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61st IFLA General Conference - Conference Proceedings - August 20-25, 1995

No more hidden treasures in the library: some multimedia projects at Lund university library

Kerstin Dahl, Automation Department, Lund University Library, Lund, Sweden


Throughout the world libraries are keeping special and sometimes very precious collections. These collections are often very valuable, vulnerable or too fragile to be available to ordinary library us ers. Old books, for instance, have the dilemma of being both a carrier of current information and an antique object. To make sure that these collections can be available even for future generations t his paper describes some in house produced multimedia projects.


One of the most solid phenomena in the world is the library. A place where human knowledge has been gathered, kept, preserved and passed on from generation to generation. And in spite of the enormous technological revolution in disseminating information the real library is still there, even if the virtual ones try to threaten from cyberspace and very persistently state that it is in cyberspace t hat all possible knowledge exists.
Every day we are told that we are living in an information society, a society which gives us a world without limitations and a world without boundaries. We can transfer megabytes of information from one part of the world to another within a fraction of a second. We just have to push the button to get to all the answers that float around out there provided that we ask the right questions.
As librarians we talk about information simply as information, as one concept, but in reality information exists in two different worlds. In the human world or the real library world and in the compu ter world or the virtual library world. Very often the two worlds are mixed up and the result is confusion. Information in the computer world is transmitted in bits [binary digits] representing zeros and ones, all according to well formulated and well functioning mathematical theories. An image in a digital code means nothing to a human being if it is not decoded. In the human world information does not come in bits. And information transmitted in the human world is not there until the receiver/user starts to interpret it. The human brain immediately starts to look for the signifiance in the information, while the harddisk, part of the computer’s brain, passively loads and stores the constant flow of information.
We can go on storing information in libraries and in computers and keep it there forever. But who would know it is there? Information does not exist by itself in books or in computers. It comes alive only when someone starts to do something with it. A computer can not by itself make use of or handle its information and a book can not read itself.
It is said that the more information the better. Better for whom? We might thirst for knowledge but drown in the information flood. Who can handle and make use of all the information that comes march ing towards us on the electronic highways. There are limits to our cognitive capacities and what we really need is information presented to us in the right format and in ways that make sense to us. W ho can help? Real librarians! But while they help us finding the information of today, the libraries throughout the world start loosing the information of yesterday. The information that is kept in o lder, precious special collections, collections that are too vulnerable, too valuable or too fragile to be available for the library users. If nothing is done to these collections they might fall apa rt, due to the environment they reside in, or simply fall into oblivion. They are the hidden treasures of the libraries and they might get a new lease of life with help of modern technology.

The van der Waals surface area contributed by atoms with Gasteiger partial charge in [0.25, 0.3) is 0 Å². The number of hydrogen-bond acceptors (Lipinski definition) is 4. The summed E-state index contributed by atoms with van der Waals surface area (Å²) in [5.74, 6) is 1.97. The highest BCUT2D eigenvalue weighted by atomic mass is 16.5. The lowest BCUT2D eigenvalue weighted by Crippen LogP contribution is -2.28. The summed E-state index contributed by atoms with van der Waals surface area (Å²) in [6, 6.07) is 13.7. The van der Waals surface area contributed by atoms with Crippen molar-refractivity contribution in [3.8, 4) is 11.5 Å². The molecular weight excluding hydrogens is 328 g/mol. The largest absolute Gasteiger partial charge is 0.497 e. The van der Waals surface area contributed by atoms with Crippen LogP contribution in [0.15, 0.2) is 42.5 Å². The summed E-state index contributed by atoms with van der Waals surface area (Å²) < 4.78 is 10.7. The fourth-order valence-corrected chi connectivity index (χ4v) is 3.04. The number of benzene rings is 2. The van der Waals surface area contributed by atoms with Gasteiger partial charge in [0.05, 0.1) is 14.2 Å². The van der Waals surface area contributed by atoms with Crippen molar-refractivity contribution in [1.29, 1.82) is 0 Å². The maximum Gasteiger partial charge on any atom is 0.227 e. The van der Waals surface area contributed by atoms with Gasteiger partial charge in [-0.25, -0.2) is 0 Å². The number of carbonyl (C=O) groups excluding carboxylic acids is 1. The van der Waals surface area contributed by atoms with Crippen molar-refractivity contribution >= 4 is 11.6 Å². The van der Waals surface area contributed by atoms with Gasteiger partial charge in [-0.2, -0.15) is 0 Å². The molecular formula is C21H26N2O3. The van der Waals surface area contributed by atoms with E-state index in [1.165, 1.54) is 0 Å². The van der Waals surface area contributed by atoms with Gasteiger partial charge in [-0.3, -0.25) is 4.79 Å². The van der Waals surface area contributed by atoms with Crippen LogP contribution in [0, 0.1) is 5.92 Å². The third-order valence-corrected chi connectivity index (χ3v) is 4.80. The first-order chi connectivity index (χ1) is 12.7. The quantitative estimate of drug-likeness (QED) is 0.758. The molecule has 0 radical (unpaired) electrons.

Multimedia might be the solution and it could be like Open Sesame!

Multimedia is a rather new term. According to The Oxford English Dictionary Multimedia is designating or pertaining to a form of artistic, educational and commercial communication in which more than one medium is used. It was first mentioned in Times on February 26, 1962. Today Multimedia relates to the computer world and means more or less the interaction of information between text, sound and images. In the human world we have mass media, which refer to the one way information we get through radio, TV and newspapers. Internet, the net that connects thousands and thousands of co mputers all over the world, can provide us with mass media information through a computer, thus combining the human and the computer worlds to a multimedia environment.
Apart from all commercial multimedia products that exist on the market, there are many things in a library that could be ‘multimediated’ in house. The use of multimedia technology can faciliate acces s to archives and special collections and once they are digitized they are preserved and can easily be reproduced.
There are many steps to be taken before you can have a multimedia environment. First of all you need time, some money, equipment and a lot of patience! Once those minor details are in place the ident ification of the special collection or archive to digitize starts. A special collection could deal with a specific subject, belong to a specific geographic area or to a certain period of time. Specia l collections come in many different formats like